Dr. Montgomery 'Mitzy' McFate is a cultural anthropologist who works on defense and national security
issues. Currently, she is the Minerva Chair at the Center for Naval Warfare Studies at the US Naval
War College in Newport, Rhode Island. Most of her professional experience and academic expertise has
focused on how culture and society affect national security and how to address the need for socio-cultural
knowledge in irregular warfare and stability operations. Her current research interest is the American
experience with military governance.
Dr. McFate received an AA from the College of Marin, a BA from University of California at Berkeley
in Social Sciences, a PhD in Anthropology from Yale University, and a JD from Harvard Law School.
Her PhD dissertation concerned British counterinsurgency in Northern Ireland, specifically the social and
cultural conditions that created and reproduced ideological and material support for the Provisional IRA
and the challenges the British government experienced in responding to the conflict between 1969 and
1982. She has received a variety of honors for her academic work, including a National Science Foundation
Graduate Student Fellowship, a Smith Richardson International Security Grant, and a Yale Fellowship,
Formerly, she was the Senior Social Scientist for the US Army's Human Terrain System, where she
helped build the program from a 'good idea' with no money attached to a program with over five hundred
employees, 27 teams deployed in Iraq and Afghanistan, and $151 million dollar a year budget. She
has held positions at a variety of think tanks, including RAND and the Institute for Defense Analysis.
Between 2003-2005, she worked at the US Navy's Office of Naval Research, where she was awarded a
Distinguished Public Service Award by the Secretary of the Navy for her efforts to make socio-cultural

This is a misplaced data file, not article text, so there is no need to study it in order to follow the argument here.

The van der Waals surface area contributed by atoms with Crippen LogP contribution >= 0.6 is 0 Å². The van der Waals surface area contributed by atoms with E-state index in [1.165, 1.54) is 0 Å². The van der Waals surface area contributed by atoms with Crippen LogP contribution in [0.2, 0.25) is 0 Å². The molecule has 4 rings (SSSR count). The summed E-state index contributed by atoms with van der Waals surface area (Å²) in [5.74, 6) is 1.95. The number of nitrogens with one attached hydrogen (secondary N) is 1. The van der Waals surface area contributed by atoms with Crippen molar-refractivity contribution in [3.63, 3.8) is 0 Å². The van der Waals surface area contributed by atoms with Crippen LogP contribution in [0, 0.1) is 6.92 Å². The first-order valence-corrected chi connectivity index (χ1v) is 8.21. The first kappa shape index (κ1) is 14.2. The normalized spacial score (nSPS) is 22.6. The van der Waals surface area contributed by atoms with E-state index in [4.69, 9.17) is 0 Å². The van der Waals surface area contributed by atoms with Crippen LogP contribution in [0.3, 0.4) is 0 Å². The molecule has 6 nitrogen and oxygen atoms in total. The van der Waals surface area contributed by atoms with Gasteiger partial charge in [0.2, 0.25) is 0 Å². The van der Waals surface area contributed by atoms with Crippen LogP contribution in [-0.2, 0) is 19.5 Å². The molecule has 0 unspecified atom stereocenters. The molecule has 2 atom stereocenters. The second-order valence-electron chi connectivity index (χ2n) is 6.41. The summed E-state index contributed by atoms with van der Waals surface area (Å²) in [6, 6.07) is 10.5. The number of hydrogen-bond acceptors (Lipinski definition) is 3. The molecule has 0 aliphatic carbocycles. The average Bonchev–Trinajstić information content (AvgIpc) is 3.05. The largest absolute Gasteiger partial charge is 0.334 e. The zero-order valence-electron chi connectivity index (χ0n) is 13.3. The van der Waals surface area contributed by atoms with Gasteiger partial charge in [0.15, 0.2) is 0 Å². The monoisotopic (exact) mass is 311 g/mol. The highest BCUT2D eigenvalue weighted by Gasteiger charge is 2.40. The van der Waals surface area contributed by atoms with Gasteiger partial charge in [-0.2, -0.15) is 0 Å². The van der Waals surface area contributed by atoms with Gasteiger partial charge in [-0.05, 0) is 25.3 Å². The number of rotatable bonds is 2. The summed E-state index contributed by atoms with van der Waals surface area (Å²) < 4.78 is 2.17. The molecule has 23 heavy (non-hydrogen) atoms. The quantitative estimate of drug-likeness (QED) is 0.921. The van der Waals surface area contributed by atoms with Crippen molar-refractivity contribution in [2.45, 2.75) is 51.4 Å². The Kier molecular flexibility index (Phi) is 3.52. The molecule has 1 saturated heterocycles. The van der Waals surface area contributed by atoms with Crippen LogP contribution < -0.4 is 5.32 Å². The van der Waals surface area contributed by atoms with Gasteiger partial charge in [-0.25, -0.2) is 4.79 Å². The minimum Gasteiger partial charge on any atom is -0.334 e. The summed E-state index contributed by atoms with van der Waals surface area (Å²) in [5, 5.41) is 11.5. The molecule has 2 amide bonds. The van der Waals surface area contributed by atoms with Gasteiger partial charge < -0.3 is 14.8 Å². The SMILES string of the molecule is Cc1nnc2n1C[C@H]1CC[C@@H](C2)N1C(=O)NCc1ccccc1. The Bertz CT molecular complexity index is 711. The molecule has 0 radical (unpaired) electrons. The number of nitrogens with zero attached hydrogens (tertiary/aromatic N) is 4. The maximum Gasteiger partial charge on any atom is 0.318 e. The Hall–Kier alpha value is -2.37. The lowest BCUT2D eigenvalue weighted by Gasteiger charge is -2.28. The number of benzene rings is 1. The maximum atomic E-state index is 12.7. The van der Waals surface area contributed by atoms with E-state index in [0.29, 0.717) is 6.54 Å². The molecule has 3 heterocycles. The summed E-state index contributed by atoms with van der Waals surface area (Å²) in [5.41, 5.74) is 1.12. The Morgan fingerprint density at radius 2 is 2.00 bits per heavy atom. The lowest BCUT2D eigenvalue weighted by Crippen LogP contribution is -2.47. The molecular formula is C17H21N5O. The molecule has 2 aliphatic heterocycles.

knowledge relevant to the Navy and the Department of Defense. She was a Jennings Randolph Fellow at
the United States Institute of Peace, served on the Army Science Board and was a consulting member on
the Defense Science Board.
Dr. McFate has published widely, covering a range of issues connected with culture and national security
including cultural barriers to conflict resolution; socio-cultural transformation resulting from economic
instability; the use of cultural narratives in strategic information operations; the social context of weapons
systems in insurgencies; the historic relationship of social sciences and the military; and the influence of
social norms on tribal warfare; specific types of socio-cultural knowledge important for counterinsurgency
operations and the current system for producing and distributing that knowledge (through education,
training, doctrine, databases) within the Department of Defense. She has also conducted 'lessons learned'
research in Iraq and Afghanistan for the US Army, including research design, execution, and production
of final reports. Additionally, she was one of the primary contributors to US Army Field Manual 3-24,
Counterinsurgency and a contributor to Joint Publication 2.0, Intelligence.
Dr. McFate has a variety of teaching experience. She designed and taught Anthropology for Strategists
at the Johns Hopkins School of Advanced International Studies. She also assisted in designing and
delivering the initial anthropology segment of the US Army University of Foreign Military and Cultural
Studies course. While in law school, Dr. McFate was a teaching fellow at Harvard University and a thesis
supervisor for a number of undergraduate students in the Harvard Anthropology Department. Dr. McFate
has also lectured frequently at the US Army War College and National Defense University.
Dr. McFate also has some legal experience. While at Harvard Law School, she was a research assistant
for the Islamic Legal Studies Program, a board member of the Project on Law and Ethnic Conflict, and an
executive editor for the Harvard Journal of Human Rights. She did a clinical internship with the Organized
Crime and Drug Enforcement Task Squad of the US Attorney's Office and was an Everett Fellow at
Human Rights Watch. Her research at Human Rights Watch resulted in a publication on violations of the
laws of war by mercenaries and private military contractors. Following law school, she was a litigation
associate at Baker & McKenzie.
She is a native of Marin County, California and lives in Rhode Island with her son Vale and her cat Tosca.